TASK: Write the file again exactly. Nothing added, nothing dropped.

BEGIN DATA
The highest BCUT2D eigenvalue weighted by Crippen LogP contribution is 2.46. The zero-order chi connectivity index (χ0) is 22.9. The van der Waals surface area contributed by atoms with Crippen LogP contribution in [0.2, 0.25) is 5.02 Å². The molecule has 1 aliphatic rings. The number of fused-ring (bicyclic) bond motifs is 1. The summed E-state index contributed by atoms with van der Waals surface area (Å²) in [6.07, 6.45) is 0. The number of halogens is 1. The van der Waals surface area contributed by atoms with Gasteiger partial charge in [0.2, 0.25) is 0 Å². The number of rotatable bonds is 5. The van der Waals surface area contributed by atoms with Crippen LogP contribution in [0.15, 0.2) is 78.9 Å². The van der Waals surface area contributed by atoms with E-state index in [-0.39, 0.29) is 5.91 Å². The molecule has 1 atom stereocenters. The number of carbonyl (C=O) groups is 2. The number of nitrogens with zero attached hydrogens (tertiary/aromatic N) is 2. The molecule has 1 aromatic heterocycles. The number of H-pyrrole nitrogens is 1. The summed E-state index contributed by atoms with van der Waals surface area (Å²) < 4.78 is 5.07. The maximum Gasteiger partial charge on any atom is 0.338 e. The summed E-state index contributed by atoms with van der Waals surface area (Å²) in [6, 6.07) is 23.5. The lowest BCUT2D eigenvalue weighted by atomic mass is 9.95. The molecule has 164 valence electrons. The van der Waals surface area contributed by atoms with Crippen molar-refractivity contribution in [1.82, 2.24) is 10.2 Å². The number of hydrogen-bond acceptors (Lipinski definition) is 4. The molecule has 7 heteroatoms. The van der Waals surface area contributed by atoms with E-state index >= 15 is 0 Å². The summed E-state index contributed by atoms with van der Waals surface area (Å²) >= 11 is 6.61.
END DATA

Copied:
The highest BCUT2D eigenvalue weighted by Crippen LogP contribution is 2.46. The zero-order chi connectivity index (χ0) is 22.9. The van der Waals surface area contributed by atoms with Crippen LogP contribution in [0.2, 0.25) is 5.02 Å². The molecule has 1 aliphatic rings. The number of fused-ring (bicyclic) bond motifs is 1. The summed E-state index contributed by atoms with van der Waals surface area (Å²) in [6.07, 6.45) is 0. The number of halogens is 1. The van der Waals surface area contributed by atoms with Gasteiger partial charge in [0.2, 0.25) is 0 Å². The number of rotatable bonds is 5. The van der Waals surface area contributed by atoms with Crippen LogP contribution in [0.15, 0.2) is 78.9 Å². The van der Waals surface area contributed by atoms with E-state index in [-0.39, 0.29) is 5.91 Å². The molecule has 1 atom stereocenters. The number of carbonyl (C=O) groups is 2. The number of nitrogens with zero attached hydrogens (tertiary/aromatic N) is 2. The molecule has 1 aromatic heterocycles. The number of H-pyrrole nitrogens is 1. The summed E-state index contributed by atoms with van der Waals surface area (Å²) < 4.78 is 5.07. The maximum Gasteiger partial charge on any atom is 0.338 e. The summed E-state index contributed by atoms with van der Waals surface area (Å²) in [6, 6.07) is 23.5. The lowest BCUT2D eigenvalue weighted by atomic mass is 9.95. The molecule has 164 valence electrons. The van der Waals surface area contributed by atoms with Crippen molar-refractivity contribution in [1.82, 2.24) is 10.2 Å². The number of hydrogen-bond acceptors (Lipinski definition) is 4. The molecule has 7 heteroatoms. The van der Waals surface area contributed by atoms with E-state index >= 15 is 0 Å². The summed E-state index contributed by atoms with van der Waals surface area (Å²) >= 11 is 6.61.